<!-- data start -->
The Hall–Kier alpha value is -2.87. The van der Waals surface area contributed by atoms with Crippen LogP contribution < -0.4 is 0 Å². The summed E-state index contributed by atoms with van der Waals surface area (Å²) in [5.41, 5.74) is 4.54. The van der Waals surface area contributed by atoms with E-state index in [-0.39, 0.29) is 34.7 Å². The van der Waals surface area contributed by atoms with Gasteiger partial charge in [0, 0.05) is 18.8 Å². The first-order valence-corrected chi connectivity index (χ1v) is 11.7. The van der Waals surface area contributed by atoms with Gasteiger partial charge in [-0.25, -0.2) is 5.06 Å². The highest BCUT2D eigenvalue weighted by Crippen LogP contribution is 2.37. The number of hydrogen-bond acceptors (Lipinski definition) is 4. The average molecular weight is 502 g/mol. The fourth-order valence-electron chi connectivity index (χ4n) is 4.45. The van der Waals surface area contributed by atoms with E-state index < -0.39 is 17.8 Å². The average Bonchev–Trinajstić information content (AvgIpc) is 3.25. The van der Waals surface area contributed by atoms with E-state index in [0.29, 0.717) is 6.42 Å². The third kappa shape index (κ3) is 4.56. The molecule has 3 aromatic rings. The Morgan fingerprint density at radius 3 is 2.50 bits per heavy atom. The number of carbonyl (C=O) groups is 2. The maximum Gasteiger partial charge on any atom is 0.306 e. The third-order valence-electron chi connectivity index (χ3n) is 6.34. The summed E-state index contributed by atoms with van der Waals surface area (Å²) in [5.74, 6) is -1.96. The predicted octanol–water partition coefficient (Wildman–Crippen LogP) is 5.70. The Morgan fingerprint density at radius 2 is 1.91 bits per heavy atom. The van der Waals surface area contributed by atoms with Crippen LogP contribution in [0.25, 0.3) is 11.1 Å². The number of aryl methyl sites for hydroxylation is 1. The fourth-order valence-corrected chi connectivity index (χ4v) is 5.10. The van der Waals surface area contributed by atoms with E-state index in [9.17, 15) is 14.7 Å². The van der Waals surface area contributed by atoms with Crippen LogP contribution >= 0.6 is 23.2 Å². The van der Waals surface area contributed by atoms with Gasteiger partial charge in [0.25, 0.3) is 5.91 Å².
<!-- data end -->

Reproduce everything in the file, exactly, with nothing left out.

The Hall–Kier alpha value is -2.87. The van der Waals surface area contributed by atoms with Crippen LogP contribution < -0.4 is 0 Å². The summed E-state index contributed by atoms with van der Waals surface area (Å²) in [5.41, 5.74) is 4.54. The van der Waals surface area contributed by atoms with E-state index in [-0.39, 0.29) is 34.7 Å². The van der Waals surface area contributed by atoms with Gasteiger partial charge in [0, 0.05) is 18.8 Å². The first-order valence-corrected chi connectivity index (χ1v) is 11.7. The van der Waals surface area contributed by atoms with Gasteiger partial charge in [-0.25, -0.2) is 5.06 Å². The highest BCUT2D eigenvalue weighted by Crippen LogP contribution is 2.37. The number of hydrogen-bond acceptors (Lipinski definition) is 4. The average molecular weight is 502 g/mol. The fourth-order valence-electron chi connectivity index (χ4n) is 4.45. The van der Waals surface area contributed by atoms with E-state index < -0.39 is 17.8 Å². The average Bonchev–Trinajstić information content (AvgIpc) is 3.25. The van der Waals surface area contributed by atoms with E-state index in [0.29, 0.717) is 6.42 Å². The third kappa shape index (κ3) is 4.56. The molecule has 3 aromatic rings. The Morgan fingerprint density at radius 3 is 2.50 bits per heavy atom. The number of carbonyl (C=O) groups is 2. The maximum Gasteiger partial charge on any atom is 0.306 e. The third-order valence-electron chi connectivity index (χ3n) is 6.34. The summed E-state index contributed by atoms with van der Waals surface area (Å²) in [5.74, 6) is -1.96. The predicted octanol–water partition coefficient (Wildman–Crippen LogP) is 5.70. The Morgan fingerprint density at radius 2 is 1.91 bits per heavy atom. The van der Waals surface area contributed by atoms with Crippen LogP contribution in [0.25, 0.3) is 11.1 Å². The number of aryl methyl sites for hydroxylation is 1. The fourth-order valence-corrected chi connectivity index (χ4v) is 5.10. The van der Waals surface area contributed by atoms with E-state index in [9.17, 15) is 14.7 Å². The van der Waals surface area contributed by atoms with Crippen LogP contribution >= 0.6 is 23.2 Å². The van der Waals surface area contributed by atoms with Gasteiger partial charge in [0.25, 0.3) is 5.91 Å².